The incidents of horrifying violence that continue to emerge in our midst are devastating. They affect us all and need to stop happening. We have to recognize that cases of abuse are not isolated events but are the result of structural dynamics that continue to reward patriarchal impunity, and for which we all share responsibility.

How can we, as arts organizations, stop being complicit in protecting offenders, or allowing them to benefit from the absence of accountability? From the fear and silence that result from it? How can we ensure that we do not engage with people who endanger our colleagues and peers? How can we earn the trust and confidence of survivors? How can we respond adequately to this violence in the absence of credible mechanisms or authorities? Sidestepping these questions is what allows the most notorious abusers, their enablers, and the institutions that support them to continue to put everyone in harm’s way.

Over the past year and a half, we have been actively committed to reflecting on how we as an organization might perpetuate a culture that allows different forms of abuse to go unchecked, and damage our cultural spheres and professional worlds. The process is difficult, but to inform our thinking and protocols, we consider personal safety our first priority. Speaking out should not require such immense personal sacrifice or exceptional courage and is our best safety net, so we have to find ways to ensure that people’s concerns are met with care and action.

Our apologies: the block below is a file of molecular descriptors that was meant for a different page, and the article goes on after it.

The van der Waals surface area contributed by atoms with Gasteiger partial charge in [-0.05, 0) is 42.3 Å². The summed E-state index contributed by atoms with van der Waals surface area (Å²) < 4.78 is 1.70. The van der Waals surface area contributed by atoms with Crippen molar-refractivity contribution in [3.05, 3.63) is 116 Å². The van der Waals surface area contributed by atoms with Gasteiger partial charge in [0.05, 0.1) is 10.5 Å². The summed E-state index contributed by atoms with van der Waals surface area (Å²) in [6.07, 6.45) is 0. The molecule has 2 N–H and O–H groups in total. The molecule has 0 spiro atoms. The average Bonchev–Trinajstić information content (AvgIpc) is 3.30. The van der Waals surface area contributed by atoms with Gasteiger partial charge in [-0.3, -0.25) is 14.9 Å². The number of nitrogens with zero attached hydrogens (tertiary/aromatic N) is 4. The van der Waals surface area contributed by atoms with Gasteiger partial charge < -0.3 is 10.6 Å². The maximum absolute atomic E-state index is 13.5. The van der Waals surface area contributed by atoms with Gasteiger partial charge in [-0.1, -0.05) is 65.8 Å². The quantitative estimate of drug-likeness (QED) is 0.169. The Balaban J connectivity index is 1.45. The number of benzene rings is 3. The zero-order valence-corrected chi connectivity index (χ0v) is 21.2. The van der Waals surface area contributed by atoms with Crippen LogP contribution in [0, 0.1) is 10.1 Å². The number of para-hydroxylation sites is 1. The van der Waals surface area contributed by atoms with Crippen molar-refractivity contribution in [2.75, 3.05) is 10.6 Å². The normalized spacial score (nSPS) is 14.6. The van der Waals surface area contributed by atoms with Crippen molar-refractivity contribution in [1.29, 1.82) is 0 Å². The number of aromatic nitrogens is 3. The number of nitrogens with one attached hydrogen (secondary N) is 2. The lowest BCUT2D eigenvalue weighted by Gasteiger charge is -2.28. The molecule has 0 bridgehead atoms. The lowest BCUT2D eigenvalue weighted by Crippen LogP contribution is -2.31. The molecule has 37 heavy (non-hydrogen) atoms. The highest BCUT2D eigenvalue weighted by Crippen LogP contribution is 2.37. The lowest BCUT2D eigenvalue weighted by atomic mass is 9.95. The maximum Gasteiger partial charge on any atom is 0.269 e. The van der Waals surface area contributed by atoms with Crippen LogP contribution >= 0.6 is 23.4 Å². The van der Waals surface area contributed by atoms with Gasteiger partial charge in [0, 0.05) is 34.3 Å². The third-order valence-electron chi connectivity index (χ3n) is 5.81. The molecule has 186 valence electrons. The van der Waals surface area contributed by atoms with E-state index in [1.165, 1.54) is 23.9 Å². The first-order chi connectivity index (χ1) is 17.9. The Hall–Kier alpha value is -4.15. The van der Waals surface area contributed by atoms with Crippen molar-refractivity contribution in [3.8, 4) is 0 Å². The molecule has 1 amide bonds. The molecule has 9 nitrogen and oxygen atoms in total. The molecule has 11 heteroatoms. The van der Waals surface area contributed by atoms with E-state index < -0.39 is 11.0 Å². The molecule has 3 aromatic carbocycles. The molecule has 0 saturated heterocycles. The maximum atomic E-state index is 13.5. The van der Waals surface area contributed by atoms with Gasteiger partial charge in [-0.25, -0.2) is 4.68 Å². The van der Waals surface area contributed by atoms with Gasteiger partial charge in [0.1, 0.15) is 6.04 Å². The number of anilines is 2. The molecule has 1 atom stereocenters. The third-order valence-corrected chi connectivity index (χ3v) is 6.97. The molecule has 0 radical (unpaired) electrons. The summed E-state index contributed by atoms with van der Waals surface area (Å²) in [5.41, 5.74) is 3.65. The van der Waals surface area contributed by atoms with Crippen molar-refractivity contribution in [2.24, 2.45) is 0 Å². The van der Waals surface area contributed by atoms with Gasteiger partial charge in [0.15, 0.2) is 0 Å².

In light of recent and disturbing allegations, Mophradat is severing all ties with Aya Metwalli and Maan Abu Taleb, both of whom we collaborated with in the recent past, and is also disentangling them from any projects within its networks. We will remove references to their work on our website in order to limit any credibility they might gain from association with us.

We find it important to acknowledge that workspace dynamics make it complicated for team members to challenge their colleagues and managers about abuses of power. Calling out is made even more difficult by imbalances that cut across lines of class, gender, race, social capital, and language. Those who still manage to stand up against violence have our utmost recognition and appreciation.

We hope Fatima Fouad’s fearless words will be the impetus to change course.

If you would like to share your thoughts with us, please reach out to our colleague: yasmine@mophradat.org